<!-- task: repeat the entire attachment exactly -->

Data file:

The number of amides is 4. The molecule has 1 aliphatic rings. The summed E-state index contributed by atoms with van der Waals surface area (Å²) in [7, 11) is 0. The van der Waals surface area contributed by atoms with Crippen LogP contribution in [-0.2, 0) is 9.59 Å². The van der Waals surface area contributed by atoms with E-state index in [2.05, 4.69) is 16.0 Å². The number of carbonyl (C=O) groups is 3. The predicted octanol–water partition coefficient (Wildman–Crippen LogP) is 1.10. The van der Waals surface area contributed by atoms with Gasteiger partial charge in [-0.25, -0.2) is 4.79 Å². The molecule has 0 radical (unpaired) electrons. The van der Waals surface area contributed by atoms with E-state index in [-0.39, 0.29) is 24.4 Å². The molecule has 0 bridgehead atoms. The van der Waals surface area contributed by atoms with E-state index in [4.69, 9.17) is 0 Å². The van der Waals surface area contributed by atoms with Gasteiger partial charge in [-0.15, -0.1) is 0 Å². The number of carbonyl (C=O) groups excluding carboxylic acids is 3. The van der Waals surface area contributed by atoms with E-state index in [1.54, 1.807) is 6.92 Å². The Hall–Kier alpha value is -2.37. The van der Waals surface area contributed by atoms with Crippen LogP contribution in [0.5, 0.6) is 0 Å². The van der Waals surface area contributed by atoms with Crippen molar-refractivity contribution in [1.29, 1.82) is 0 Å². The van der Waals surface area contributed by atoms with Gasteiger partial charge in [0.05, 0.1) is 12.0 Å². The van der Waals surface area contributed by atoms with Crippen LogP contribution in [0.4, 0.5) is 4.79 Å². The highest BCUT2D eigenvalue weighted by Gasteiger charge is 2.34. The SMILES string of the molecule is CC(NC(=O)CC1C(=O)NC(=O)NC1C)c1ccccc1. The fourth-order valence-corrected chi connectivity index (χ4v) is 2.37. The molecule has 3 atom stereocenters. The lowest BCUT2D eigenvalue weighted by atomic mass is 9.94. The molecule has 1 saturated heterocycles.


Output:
The number of amides is 4. The molecule has 1 aliphatic rings. The summed E-state index contributed by atoms with van der Waals surface area (Å²) in [7, 11) is 0. The van der Waals surface area contributed by atoms with Crippen LogP contribution in [-0.2, 0) is 9.59 Å². The van der Waals surface area contributed by atoms with E-state index in [2.05, 4.69) is 16.0 Å². The number of carbonyl (C=O) groups is 3. The predicted octanol–water partition coefficient (Wildman–Crippen LogP) is 1.10. The van der Waals surface area contributed by atoms with Gasteiger partial charge in [-0.25, -0.2) is 4.79 Å². The molecule has 0 radical (unpaired) electrons. The van der Waals surface area contributed by atoms with E-state index in [-0.39, 0.29) is 24.4 Å². The molecule has 0 bridgehead atoms. The van der Waals surface area contributed by atoms with E-state index in [4.69, 9.17) is 0 Å². The van der Waals surface area contributed by atoms with Gasteiger partial charge in [-0.15, -0.1) is 0 Å². The number of carbonyl (C=O) groups excluding carboxylic acids is 3. The van der Waals surface area contributed by atoms with E-state index in [1.54, 1.807) is 6.92 Å². The Hall–Kier alpha value is -2.37. The van der Waals surface area contributed by atoms with Crippen LogP contribution in [0.5, 0.6) is 0 Å². The van der Waals surface area contributed by atoms with Crippen molar-refractivity contribution in [1.29, 1.82) is 0 Å². The van der Waals surface area contributed by atoms with Gasteiger partial charge in [0.05, 0.1) is 12.0 Å². The van der Waals surface area contributed by atoms with Crippen LogP contribution in [0.4, 0.5) is 4.79 Å². The highest BCUT2D eigenvalue weighted by Gasteiger charge is 2.34. The SMILES string of the molecule is CC(NC(=O)CC1C(=O)NC(=O)NC1C)c1ccccc1. The fourth-order valence-corrected chi connectivity index (χ4v) is 2.37. The molecule has 3 atom stereocenters. The lowest BCUT2D eigenvalue weighted by atomic mass is 9.94. The molecule has 1 saturated heterocycles.